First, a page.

Accelerators have been a critical part of the technology economy and innovation ecosystem since the 2006 launch of YCombinator. Health care-focused accelerators emerged in 2011, largely as a result of changes in national health care policy–including the HITECH Act and the Affordable Care Act–and the perceived new opportunities these changes created. Since that time, there has been tremendous growth in accelerators across the nation supported by a diverse set of stakeholders, part of a larger innovation economy that has formed in response to federal policy making.

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ONC’s 10-Year Roadmap Towards Interoperability Requires Changes To The Meaningful Use Program


November 3rd, 2014

When I first started using an electronic health record (EHR) almost 20 years ago, many policy makers misunderstood how EHRs worked. They assumed that care was somehow made better just by having an EHR, and thus began to build the case for policy aimed at supporting EHR adoption. Fortunately as the HITECH Act of 2009 makes clear, a maturation of thinking has occurred; it is not the mere presence of technology, but good technology used in meaningful ways that can improve care.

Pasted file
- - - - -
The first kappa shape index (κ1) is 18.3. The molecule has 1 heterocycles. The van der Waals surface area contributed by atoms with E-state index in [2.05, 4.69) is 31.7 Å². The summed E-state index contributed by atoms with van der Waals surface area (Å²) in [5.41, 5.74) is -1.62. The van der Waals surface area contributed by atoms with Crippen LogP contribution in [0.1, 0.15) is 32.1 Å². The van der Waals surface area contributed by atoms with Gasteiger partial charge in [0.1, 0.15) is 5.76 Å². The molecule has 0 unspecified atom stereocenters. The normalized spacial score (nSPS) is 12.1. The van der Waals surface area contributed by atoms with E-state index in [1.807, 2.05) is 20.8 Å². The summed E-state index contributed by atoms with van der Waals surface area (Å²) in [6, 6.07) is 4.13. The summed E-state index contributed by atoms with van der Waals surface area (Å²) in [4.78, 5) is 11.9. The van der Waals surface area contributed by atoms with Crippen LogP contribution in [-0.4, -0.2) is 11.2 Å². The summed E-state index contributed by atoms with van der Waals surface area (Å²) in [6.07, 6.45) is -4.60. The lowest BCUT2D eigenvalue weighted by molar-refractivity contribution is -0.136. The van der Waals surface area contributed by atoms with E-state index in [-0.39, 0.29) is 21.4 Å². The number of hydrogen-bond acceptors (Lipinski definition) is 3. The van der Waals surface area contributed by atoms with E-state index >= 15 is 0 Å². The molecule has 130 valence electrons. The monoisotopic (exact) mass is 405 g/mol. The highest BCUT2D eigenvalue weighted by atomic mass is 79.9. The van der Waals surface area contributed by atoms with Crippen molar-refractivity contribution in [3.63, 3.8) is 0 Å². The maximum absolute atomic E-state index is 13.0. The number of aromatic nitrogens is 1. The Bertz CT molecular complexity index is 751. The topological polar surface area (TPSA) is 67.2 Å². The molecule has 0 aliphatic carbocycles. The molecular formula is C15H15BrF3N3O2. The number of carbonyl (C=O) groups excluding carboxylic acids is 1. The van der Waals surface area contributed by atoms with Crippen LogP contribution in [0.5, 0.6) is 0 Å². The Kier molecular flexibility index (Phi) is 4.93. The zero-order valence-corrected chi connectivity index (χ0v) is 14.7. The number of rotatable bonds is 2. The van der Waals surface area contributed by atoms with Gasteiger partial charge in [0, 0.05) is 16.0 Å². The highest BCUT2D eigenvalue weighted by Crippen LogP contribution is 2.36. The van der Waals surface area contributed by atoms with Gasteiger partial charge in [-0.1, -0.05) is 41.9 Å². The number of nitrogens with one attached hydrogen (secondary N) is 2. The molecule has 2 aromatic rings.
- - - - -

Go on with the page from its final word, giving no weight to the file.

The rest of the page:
Magical thinking about EHRs has disappeared, but a similar irrational belief has taken its place– this time around the concept of interoperability, the ability of systems to communicate with each other. Today there are two widely held concerns about the current state of interoperability. The first concern is that the Meaningful Use program, the federal EHR incentive program created by the HITECH Act, was doomed from the outset because it did not begin with the requirement that EHRs be capable of communicating with each other.

The other is that while it was acceptable not to have required full interoperability at the outset; now it is the single most important task at hand. By this account, interoperability must be put on a fast track, because the American people will be unlikely to reap any benefits from health information technology without it. I strongly disagree with both of these positions.